The primary appeal of this movie is visual; the virtual world of the inside of a computer system in which much of the action takes place makes for some marvelous eye candy. Not that there’s anything wrong with the acting, which is good (my favorite performance here is from David Warner, who excels in villainous roles); it’s just that the type of movie it is doesn’t really require much from the actors other than a certain level of competence. The story has a few problems, largely because its reliance on trying to create visual manifestations of abstract and non-physical concepts occasionally leaves us in a confused muddle; there are moments where it’s rather difficult to tell what’s going on. There are touches that I really like about the movie; the use of color coding to help us separate the good guys from the bad guys is well done, as is the design for David Warner’s desk with a built-in computer in its jet-black top. Fortunately, for the most part, the eye candy is enough to hold the interest here, and for what it’s worth, I like the movie a lot more than I like the video-game it inevitably spawned.

The Texas Chain Saw Massacre (1974)

Article 4894 by Dave Sindelar
Date: 8-8-2015
Directed by Tobe Hooper
Featuring Marilyn Burns, Edwin Neal, Allen Danziger
Country: USA
What it is: A brutal nightmare

After encountering a psychotic hitchhiker, a group of friends run short of gas and visit an isolated home in the hope of buying some. They chose the wrong house to visit…

Due to the exploitative title and the movie’s reputation, I could barely watch the screen the first time I saw this one. Even then, I could appreciate that this was one of the most intense and harrowing horror films I’ve encountered. It isn’t the blood and gore that’s extreme (for the subject matter, it’s actually pretty light on that content); it’s the jarring use of sound, the plethora of visual images that project a sense of sickness, decay and decrepitude even when you’re not sure what you’re looking at, the utter sense of hopelessness and dread, and the fact that when the murders do occur, you’re not quite prepared for them. Hooper makes good use of the opening thirty minutes of the movie; though not much is happening (save the incident with the hitchhiker), he uses the time to build the needed sense of apprehension, especially through the use of a continuing radio report about a body-snatching at a graveyard. Reportedly, the actual shoot of the movie was grueling and stress-inducing, and that sense comes across in the finished product. The movie does live up to its reputation, but it’s always a bit exhausting to actually watch it.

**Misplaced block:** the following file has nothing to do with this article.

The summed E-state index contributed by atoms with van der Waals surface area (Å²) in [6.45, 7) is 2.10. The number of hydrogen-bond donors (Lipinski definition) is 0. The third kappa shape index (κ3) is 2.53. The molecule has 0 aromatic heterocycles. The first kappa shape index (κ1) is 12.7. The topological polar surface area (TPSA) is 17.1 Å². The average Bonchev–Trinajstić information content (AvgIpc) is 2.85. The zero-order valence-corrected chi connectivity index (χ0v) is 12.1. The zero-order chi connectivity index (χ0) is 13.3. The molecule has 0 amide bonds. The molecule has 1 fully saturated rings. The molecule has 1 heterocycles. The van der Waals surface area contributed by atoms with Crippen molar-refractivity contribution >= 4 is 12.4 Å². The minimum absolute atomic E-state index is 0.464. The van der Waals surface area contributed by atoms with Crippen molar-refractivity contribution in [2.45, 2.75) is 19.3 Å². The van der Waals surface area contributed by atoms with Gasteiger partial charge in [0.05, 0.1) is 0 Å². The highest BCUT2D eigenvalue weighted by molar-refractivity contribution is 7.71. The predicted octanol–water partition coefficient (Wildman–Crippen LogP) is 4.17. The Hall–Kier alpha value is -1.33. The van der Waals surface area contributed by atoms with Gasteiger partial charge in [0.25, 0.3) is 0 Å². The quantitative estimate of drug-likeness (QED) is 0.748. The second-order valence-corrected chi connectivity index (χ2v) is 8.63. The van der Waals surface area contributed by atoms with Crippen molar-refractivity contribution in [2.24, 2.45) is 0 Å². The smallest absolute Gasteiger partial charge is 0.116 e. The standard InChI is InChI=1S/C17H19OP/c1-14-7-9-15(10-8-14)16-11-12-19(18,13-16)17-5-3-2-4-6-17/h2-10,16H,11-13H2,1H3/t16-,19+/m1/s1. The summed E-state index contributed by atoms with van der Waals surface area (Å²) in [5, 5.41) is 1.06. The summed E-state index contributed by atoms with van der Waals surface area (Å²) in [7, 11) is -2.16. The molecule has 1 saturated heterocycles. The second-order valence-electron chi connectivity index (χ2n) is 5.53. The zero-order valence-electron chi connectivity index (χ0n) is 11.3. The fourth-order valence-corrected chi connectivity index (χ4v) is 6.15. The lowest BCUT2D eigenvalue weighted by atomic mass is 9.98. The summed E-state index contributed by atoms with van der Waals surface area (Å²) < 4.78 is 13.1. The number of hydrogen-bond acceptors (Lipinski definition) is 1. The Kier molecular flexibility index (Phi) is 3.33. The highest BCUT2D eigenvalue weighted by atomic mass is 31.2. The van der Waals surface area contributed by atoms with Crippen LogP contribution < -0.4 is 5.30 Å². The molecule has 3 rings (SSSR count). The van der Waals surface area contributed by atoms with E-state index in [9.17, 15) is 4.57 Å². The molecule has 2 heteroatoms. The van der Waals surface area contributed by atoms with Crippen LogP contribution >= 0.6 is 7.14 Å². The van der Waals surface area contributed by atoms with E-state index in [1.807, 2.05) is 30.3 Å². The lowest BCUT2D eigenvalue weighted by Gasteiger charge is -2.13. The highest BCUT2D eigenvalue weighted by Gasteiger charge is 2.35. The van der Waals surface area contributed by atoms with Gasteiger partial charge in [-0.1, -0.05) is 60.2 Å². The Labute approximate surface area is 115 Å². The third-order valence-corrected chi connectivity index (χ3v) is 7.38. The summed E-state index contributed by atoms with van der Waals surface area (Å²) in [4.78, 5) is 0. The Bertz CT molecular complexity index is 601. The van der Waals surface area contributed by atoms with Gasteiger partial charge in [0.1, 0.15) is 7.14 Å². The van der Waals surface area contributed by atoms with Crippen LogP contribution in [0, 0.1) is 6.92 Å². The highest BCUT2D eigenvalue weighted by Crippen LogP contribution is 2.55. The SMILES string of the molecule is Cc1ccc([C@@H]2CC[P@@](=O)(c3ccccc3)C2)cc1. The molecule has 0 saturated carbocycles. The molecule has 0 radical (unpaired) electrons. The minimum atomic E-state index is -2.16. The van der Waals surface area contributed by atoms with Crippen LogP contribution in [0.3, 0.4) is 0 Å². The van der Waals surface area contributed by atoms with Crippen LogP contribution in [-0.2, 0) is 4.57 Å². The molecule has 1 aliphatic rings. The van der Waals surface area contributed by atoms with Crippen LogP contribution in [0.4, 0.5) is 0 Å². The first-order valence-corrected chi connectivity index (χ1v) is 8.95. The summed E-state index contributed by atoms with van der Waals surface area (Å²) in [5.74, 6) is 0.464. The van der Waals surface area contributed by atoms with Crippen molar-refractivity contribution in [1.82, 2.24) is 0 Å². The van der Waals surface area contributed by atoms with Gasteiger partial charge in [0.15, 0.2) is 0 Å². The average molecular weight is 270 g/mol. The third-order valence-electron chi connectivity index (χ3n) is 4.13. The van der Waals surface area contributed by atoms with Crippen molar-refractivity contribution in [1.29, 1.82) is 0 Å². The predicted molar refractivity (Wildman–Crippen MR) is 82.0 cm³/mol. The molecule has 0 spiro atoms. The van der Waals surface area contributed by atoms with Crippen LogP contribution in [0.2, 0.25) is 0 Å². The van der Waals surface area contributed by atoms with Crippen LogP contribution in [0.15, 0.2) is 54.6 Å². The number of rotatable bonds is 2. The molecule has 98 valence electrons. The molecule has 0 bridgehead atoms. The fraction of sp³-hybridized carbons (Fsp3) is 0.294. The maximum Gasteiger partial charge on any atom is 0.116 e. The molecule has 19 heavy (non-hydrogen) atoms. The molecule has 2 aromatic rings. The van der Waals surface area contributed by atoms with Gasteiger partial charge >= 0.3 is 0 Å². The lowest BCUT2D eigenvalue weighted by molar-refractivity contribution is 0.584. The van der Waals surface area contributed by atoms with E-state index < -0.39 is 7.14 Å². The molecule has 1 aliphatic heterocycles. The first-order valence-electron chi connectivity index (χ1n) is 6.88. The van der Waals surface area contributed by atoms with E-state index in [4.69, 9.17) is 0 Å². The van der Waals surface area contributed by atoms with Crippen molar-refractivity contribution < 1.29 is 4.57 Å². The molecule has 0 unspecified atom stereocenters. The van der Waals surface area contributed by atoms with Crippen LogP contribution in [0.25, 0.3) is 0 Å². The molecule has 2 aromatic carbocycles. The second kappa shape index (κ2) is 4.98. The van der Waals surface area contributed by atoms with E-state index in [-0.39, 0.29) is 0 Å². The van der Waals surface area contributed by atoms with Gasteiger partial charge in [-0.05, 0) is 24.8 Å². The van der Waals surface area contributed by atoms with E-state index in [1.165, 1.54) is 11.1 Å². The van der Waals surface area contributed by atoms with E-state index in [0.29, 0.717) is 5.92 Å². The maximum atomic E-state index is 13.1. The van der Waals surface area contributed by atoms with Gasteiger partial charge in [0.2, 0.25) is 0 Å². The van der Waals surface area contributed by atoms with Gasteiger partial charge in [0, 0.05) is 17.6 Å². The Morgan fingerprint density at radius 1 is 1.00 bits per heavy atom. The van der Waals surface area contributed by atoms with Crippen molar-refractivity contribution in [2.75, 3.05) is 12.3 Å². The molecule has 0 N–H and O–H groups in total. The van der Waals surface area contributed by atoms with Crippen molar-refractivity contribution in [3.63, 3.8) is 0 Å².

Haunted Cafe (1911)

aka Das verzauberte Cafe
Article 4893 by Dave Sindelar
Date: 8-7-2015
Director unknown
Cast unknown
Country: Germany
What it is: Comic trick film

A man falls asleep in a restaurant and dreams that bizarre things are happening.

By 1911, this sort of trick short was old hat. It’s basically the usual shtick; furniture disappearing and moving around, people and things appearing out of nowhere and changing into other people and things, etc. Nevertheless, there is something that sets this one apart, and that is the performance by the lead actor. Rather than just watching or being a part of the bizarre occurrences, he actually reacts to them in a comic fashion as if they’re really happening, which, given the number of trick effects, is a pretty impressive feat. His performance gives an extra lift to the concept to make this one quite enjoyable. This is another one just rescued from my “ones that got away” list.

Swamp Thing (1982)

Article 4892 by Dave Sindelar
Date: 8-6-2015
Directed by Wes Craven
Featuring Louis Jourdan, Adrienne Barbeau, Ray Wise
Country: USA
What it is: Comic book thriller

A brilliant scientist develops a formula for an aggressive form of plant life. When an evil genius tries to get the formula, the scientist becomes doused with the formula and turns into a powerful half man/half plant that roams the swamp.

This movie doesn’t have much of a reputation, but in terms of low-budget spectacle, it’s watchable; it managed to hold my attention throughout its running time. The swamp locations are the best thing about the movie; they’re colorful, atmospheric, and wonderful to look at. The Swamp Thing’s rubber suit looks like a rubber suit, but I can forgive that. The worst thing about the movie is the lazy and uninspired script; it’s full of bad pieces of dialogue, clumsy pieces of business and plot holes, and the story is a bit thin for its running time. As a result, we spend most of the middle of the movie having Adrienne Barbeau running around the swamp pursued by bad guys and being rescued by the Swamp Thing, with the occasional long-winded speech given by Louis Jourdan, who fancies himself a genius while not proving himself one. The climax of the movie is particularly weak, with Swamp Thing having an unmemorable battle with another monster. Ultimately, it’s the scenery that steals the movie (which includes Barbeau’s own natural assets). A sequel popped up several years later. I hope it had a better story.